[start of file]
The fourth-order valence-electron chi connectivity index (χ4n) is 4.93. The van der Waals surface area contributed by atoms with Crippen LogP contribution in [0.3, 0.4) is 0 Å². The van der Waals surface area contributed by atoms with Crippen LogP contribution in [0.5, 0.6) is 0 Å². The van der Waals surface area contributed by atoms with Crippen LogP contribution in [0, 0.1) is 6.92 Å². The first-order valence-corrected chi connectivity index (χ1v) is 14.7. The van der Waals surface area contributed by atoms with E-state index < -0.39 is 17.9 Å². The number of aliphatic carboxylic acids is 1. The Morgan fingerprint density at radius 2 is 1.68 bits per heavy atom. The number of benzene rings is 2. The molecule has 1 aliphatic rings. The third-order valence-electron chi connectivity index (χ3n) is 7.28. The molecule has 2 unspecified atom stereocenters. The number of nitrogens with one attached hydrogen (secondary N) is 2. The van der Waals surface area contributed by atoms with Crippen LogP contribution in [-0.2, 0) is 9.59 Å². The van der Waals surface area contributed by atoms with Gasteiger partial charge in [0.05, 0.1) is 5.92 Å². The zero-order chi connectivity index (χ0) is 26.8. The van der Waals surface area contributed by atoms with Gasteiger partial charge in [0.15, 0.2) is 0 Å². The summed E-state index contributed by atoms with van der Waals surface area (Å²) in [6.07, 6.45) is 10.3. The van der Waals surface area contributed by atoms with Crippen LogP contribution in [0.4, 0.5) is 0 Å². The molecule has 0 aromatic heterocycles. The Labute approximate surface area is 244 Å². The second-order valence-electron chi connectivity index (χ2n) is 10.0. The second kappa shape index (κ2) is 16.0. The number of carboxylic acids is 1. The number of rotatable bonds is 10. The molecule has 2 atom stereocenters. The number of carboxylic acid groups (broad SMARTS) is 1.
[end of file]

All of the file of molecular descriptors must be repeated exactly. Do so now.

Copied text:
The fourth-order valence-electron chi connectivity index (χ4n) is 4.93. The van der Waals surface area contributed by atoms with Crippen LogP contribution in [0.3, 0.4) is 0 Å². The van der Waals surface area contributed by atoms with Crippen LogP contribution in [0.5, 0.6) is 0 Å². The van der Waals surface area contributed by atoms with Crippen LogP contribution in [0, 0.1) is 6.92 Å². The first-order valence-corrected chi connectivity index (χ1v) is 14.7. The van der Waals surface area contributed by atoms with E-state index < -0.39 is 17.9 Å². The number of aliphatic carboxylic acids is 1. The Morgan fingerprint density at radius 2 is 1.68 bits per heavy atom. The number of benzene rings is 2. The molecule has 1 aliphatic rings. The third-order valence-electron chi connectivity index (χ3n) is 7.28. The molecule has 2 unspecified atom stereocenters. The number of nitrogens with one attached hydrogen (secondary N) is 2. The van der Waals surface area contributed by atoms with Crippen LogP contribution in [-0.2, 0) is 9.59 Å². The van der Waals surface area contributed by atoms with Gasteiger partial charge in [0.05, 0.1) is 5.92 Å². The zero-order chi connectivity index (χ0) is 26.8. The van der Waals surface area contributed by atoms with Gasteiger partial charge in [0.15, 0.2) is 0 Å². The summed E-state index contributed by atoms with van der Waals surface area (Å²) in [6.07, 6.45) is 10.3. The van der Waals surface area contributed by atoms with Crippen LogP contribution in [0.4, 0.5) is 0 Å². The molecule has 0 aromatic heterocycles. The Labute approximate surface area is 244 Å². The second-order valence-electron chi connectivity index (χ2n) is 10.0. The second kappa shape index (κ2) is 16.0. The number of carboxylic acids is 1. The number of rotatable bonds is 10. The molecule has 2 atom stereocenters. The number of carboxylic acid groups (broad SMARTS) is 1.